Dance Tidbits – Dances of Mexico, Part 2

Welcome back to Part 2 of the dances of Mexico.  Mexico has some of the most beautiful and richly decorated costumes of any country in the world. I’ve decided to focus on costumes for this blog because the history of the costumes was so interesting.  Also when you see the people/dancers wearing the wonderful, traditional costumes at festivals, shows, and ceremonies, you can tell how proud they are of their heritage and culture.  There’s something so stunning about both the female and male costumes. It makes the dancers seem to bring so much more life to the dances.

Here is the famous story about Mexico’s “national dance,” called the “Mexican Hat Dance” also known as Jarabe that fascinates me and I would like to share it with you. This dance became popular in the 20th century by the famous Russian dancer Anna Pavlova. She visited Mexico in 1919; fell in love with both Mexico and “The Mexican Hat Dance.” She included the dance in her repertoire and was the one who made it famous!   The other part of the story is the costumes. The charro suit is from Mexico’s cowboy tradition and the famous “China Poblana” outfit is based on the dress of an Asian woman who became famous in the city of Puebla in the colonial period. Today, this dress, especially the skirt, is heavily decorated with patriotic themes.

The most famous costumes of Mexican dance, of course, are the China Poblana and the Charro because they represent Mexico’s national dance, the “Mexican Hat Dance.” The Charro suit is decorated with silver buttons and is also famous for being part of the Mariachi look which started around 1930 and is still very prevalent in all parts of Mexico today.  Many legends have been attached to the famous China Poblana outfit. One story says there was an Asian  princess sold as a slave in the city of Puebla. She fell in love with a creole man and created her wedding gown based on the local fashions but decorated with oriental motifs. They say that every 3 months a ship from the Philippines anchored in Acapulco. The aristocratic ladies would buy a textile known as “castor” to make skirts for their female servants, called “China.”  The word is completely disassociated from any Asian background. As the length of this fabric was not enough to reach the floor, an addition of silk was sewn as the top of the skirt to complete the length. In time, the women started

to embroider or apply sequins to highlight the oriental decoration of the fabric. The modern

China Poblana is so heavily outfitted with sequins that the historic “castor” fabric (which is only made in Puebla and Mexico City today) can only be seen if you turn the skirt inside out. Other costumes you might see dancers wearing are ruffled and tiered long skirts in white or a bright color. These skirts may be trimmed in ribbons and lace. Tops tend to be off the shoulder and ruffled, kind of like a peasant blouse. Men commonly wear a Mariachi costume. This costume consists of slim black trousers, usually decorated down to the sides of each leg and an elaborately decorated jacket, finished with a string tie and oversized hat.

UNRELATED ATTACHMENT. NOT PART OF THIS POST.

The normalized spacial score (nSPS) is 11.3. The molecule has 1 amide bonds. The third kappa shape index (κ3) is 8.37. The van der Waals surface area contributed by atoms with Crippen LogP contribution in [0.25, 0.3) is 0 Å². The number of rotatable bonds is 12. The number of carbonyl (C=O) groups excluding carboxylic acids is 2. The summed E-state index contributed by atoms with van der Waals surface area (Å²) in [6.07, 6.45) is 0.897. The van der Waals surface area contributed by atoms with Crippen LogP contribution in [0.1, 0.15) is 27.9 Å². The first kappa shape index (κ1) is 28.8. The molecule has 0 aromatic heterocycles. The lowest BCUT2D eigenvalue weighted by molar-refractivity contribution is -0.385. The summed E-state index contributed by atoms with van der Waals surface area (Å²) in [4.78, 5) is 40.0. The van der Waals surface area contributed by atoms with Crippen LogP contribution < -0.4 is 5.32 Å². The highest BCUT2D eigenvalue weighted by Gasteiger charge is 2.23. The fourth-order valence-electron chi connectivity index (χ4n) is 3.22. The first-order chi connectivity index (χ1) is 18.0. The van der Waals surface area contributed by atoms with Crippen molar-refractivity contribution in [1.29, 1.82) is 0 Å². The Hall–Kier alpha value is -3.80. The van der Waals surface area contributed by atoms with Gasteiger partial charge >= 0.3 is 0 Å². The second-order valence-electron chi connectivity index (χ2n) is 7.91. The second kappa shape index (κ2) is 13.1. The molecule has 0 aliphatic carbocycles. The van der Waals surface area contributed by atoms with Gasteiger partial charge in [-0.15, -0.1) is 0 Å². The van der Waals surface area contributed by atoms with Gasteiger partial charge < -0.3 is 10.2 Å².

If you ever have a chance to visit Mexico City, I encourage you to go to the Ballet Folklorico de Mexico. It is internationally famous and one of the finest dance shows you will ever see.  The costumes are amazing! I went to Mexico City and was fortunate enough to see this spectacular show, it was the highlight of my trip. Mexico is famous for this show and with good reason. The Ballet Folklorico de Mexico was founded by a dancer named Amalia Hernandez in 1952. The dance troupe consists of 40 dancers, a mariachi band and 16 other musicians. It is a spectacular and colorful display of Mexican dance and culture. It takes over 600 people behind the scenes to present a show. Amalia Hernandez was a cultural ambassador for Mexico until her death in 2000 at the age of 84. Happily, her grandson Salvador Lopez is the director of the group today and brings this fabulous show to many countries that has performed over 15,000 times with at least 250 performances per year. Definitely a show not to be missed!

Thought Of The Week:

“I dance on the edge of what is knowable and what is not.  I am in rhythm with the Universe.  I choose to live in joy.” – Science of Mind


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Shane Meuwissen is the Media Specialist for Fordney Foundation.  He is a former dance instructor who know works with his company Slow Motion Dance Videos capture the beauty of dancing. If you would like to learn more about Shane and his video work, visit his website